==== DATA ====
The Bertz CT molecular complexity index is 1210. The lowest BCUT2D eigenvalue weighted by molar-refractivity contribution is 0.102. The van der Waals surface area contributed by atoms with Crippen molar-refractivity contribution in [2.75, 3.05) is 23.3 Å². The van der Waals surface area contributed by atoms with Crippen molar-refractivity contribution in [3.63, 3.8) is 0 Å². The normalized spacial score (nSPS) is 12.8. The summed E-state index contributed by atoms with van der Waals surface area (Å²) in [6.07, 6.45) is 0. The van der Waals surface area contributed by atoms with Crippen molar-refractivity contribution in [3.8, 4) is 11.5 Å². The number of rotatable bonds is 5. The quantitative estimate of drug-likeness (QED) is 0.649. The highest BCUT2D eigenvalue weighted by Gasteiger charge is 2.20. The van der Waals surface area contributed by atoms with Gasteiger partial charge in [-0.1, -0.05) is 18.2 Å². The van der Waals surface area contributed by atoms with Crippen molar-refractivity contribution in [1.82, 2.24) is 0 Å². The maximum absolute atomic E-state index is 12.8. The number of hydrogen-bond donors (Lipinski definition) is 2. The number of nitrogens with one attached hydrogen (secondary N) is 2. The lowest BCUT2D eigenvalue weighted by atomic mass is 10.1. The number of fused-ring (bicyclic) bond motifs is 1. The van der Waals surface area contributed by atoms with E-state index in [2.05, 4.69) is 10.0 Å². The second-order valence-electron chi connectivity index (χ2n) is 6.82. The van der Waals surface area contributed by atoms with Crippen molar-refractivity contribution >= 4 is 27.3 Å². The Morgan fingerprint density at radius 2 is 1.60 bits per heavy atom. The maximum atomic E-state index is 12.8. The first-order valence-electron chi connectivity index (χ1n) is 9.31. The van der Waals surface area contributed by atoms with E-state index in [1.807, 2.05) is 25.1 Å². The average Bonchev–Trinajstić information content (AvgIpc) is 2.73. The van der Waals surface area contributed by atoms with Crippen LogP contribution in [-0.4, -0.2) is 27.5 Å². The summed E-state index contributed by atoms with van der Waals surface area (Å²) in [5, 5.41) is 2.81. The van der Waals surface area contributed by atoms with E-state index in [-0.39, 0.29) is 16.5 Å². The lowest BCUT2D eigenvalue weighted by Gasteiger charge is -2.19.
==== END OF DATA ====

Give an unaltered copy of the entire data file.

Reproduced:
The Bertz CT molecular complexity index is 1210. The lowest BCUT2D eigenvalue weighted by molar-refractivity contribution is 0.102. The van der Waals surface area contributed by atoms with Crippen molar-refractivity contribution in [2.75, 3.05) is 23.3 Å². The van der Waals surface area contributed by atoms with Crippen molar-refractivity contribution in [3.63, 3.8) is 0 Å². The normalized spacial score (nSPS) is 12.8. The summed E-state index contributed by atoms with van der Waals surface area (Å²) in [6.07, 6.45) is 0. The van der Waals surface area contributed by atoms with Crippen molar-refractivity contribution in [3.8, 4) is 11.5 Å². The number of rotatable bonds is 5. The quantitative estimate of drug-likeness (QED) is 0.649. The highest BCUT2D eigenvalue weighted by Gasteiger charge is 2.20. The van der Waals surface area contributed by atoms with Gasteiger partial charge in [-0.1, -0.05) is 18.2 Å². The van der Waals surface area contributed by atoms with Crippen molar-refractivity contribution in [1.82, 2.24) is 0 Å². The maximum absolute atomic E-state index is 12.8. The number of hydrogen-bond donors (Lipinski definition) is 2. The number of nitrogens with one attached hydrogen (secondary N) is 2. The lowest BCUT2D eigenvalue weighted by atomic mass is 10.1. The number of fused-ring (bicyclic) bond motifs is 1. The van der Waals surface area contributed by atoms with E-state index in [2.05, 4.69) is 10.0 Å². The second-order valence-electron chi connectivity index (χ2n) is 6.82. The van der Waals surface area contributed by atoms with Crippen molar-refractivity contribution >= 4 is 27.3 Å². The Morgan fingerprint density at radius 2 is 1.60 bits per heavy atom. The maximum atomic E-state index is 12.8. The first-order valence-electron chi connectivity index (χ1n) is 9.31. The van der Waals surface area contributed by atoms with E-state index in [1.807, 2.05) is 25.1 Å². The average Bonchev–Trinajstić information content (AvgIpc) is 2.73. The van der Waals surface area contributed by atoms with Crippen LogP contribution in [-0.4, -0.2) is 27.5 Å². The summed E-state index contributed by atoms with van der Waals surface area (Å²) in [5, 5.41) is 2.81. The van der Waals surface area contributed by atoms with E-state index in [-0.39, 0.29) is 16.5 Å². The lowest BCUT2D eigenvalue weighted by Gasteiger charge is -2.19.